The Empty Vessel Interview With B.K. Frantzis

by | Sep 20, 2018 | Taoism | 0 comments

The following is an interview with Bruce Frantzis originally printed in The Empty Vessel, A Journal of Contemporary Taoism, Summer 1998

B. K. Frantzis began training in martial arts, Oriental healing and meditation in 1961. Fluent in Chinese and Japanese, he spent 15 years studying full-time in Asia. After extensive Zen meditation, Shiatsu training and gaining black belts in judo, ju-jitsu, karate and aikido in America, B.K. Frantzis went to Japan for three years of advanced training. Next he studied Yoga and kundalini meditation for two years in India, and martial arts, qi gong tui na, and Taoist meditation for ten years in China. Raised in America, he is a lineage holder in tai ji, hsing-I, ba gua and Taoist meditation through the late Taoist Sage Liu Hung Chieh.

After 20 years of preparatory training with other teachers, he began studying privately with Liu in Beijing in 1981, working with him for many hours a day for more than three years. Mr. Frantzis’ previous teachers included the legendary Wang Shu Jin in Taiwan, and Morihei Ueshiba in Japan, the founder of Aikido. Known both for this unparalleled knowledge, unconventional teaching style and exceptionally clear communication skills, B.K. Frantzis has been teaching students and holding formal teacher training courses throughout America and Europe since his return to the West in 1987. He is the author of the book, The Power of Internal Martial Arts and the qi gong classic, Opening the Energy Gates of Your Body.

Empty Vessel: Maybe we could begin with a Iittle explanation of the difference between internal martial arts and external martial arts.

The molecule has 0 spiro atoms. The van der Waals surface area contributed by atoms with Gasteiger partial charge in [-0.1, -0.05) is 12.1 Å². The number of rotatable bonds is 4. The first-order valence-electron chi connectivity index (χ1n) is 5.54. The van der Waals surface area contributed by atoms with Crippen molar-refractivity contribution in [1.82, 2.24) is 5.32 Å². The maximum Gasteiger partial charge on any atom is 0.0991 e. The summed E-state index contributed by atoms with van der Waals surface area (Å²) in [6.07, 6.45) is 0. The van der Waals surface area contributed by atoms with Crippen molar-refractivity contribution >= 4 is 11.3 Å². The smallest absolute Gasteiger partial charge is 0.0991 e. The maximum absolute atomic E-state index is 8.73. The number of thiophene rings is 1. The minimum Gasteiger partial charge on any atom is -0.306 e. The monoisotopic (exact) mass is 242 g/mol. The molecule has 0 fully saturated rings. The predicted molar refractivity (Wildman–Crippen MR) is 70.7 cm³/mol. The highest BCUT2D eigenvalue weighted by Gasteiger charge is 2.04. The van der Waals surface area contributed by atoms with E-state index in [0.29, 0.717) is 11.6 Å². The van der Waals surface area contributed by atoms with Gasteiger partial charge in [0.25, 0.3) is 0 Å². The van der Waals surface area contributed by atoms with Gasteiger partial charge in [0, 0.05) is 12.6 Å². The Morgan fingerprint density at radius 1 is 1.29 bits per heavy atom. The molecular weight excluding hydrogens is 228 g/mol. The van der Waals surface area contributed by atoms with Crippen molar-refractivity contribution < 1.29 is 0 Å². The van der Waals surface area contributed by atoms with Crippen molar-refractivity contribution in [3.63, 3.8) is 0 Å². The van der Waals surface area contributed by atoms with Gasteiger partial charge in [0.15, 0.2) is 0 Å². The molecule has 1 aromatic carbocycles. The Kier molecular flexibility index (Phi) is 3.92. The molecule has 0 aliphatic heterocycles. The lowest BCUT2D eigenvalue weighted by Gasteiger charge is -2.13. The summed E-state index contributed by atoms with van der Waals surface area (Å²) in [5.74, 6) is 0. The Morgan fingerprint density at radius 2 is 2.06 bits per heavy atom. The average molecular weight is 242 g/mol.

B. K. Frantzis: The first thing is that, the primary aim of the internal martial arts is not so much to cultivate power for self-defense by physicality, but rather to do so by developing internal power, written in English as chi or qi. In external martial arts, you’re very much concerned with your muscles, how hard they are, how you look, your cut, your reflexes, the same thing that an athlete is looking for. In internal martial arts, your primary mandates are to develop qi, and to develop a mind that will be relaxed and able to operate under pressure without difficulty.

On a martial level, they’re really a little more advanced than the average martial art. There is a continuum. At one level all martial arts are about kick, punch, joint lock, throw, nerve strike and footwork. On top of that you may or may not add weapons. All martial arts, at any level, teach you self-discipline. It is only how they do it that is different.

In the first chapter of my book, I have a section on the animal, spiritual and human approaches to martial arts. The animal approach is really quite simple and most external martial arts tend to fit into that category. Now this doesn’t mean people are animals. It is about what people are doing with their physiology, what they’re doing with their mind, what they are actually attempting to accomplish with an effective self-defense technique when facing a perceived danger.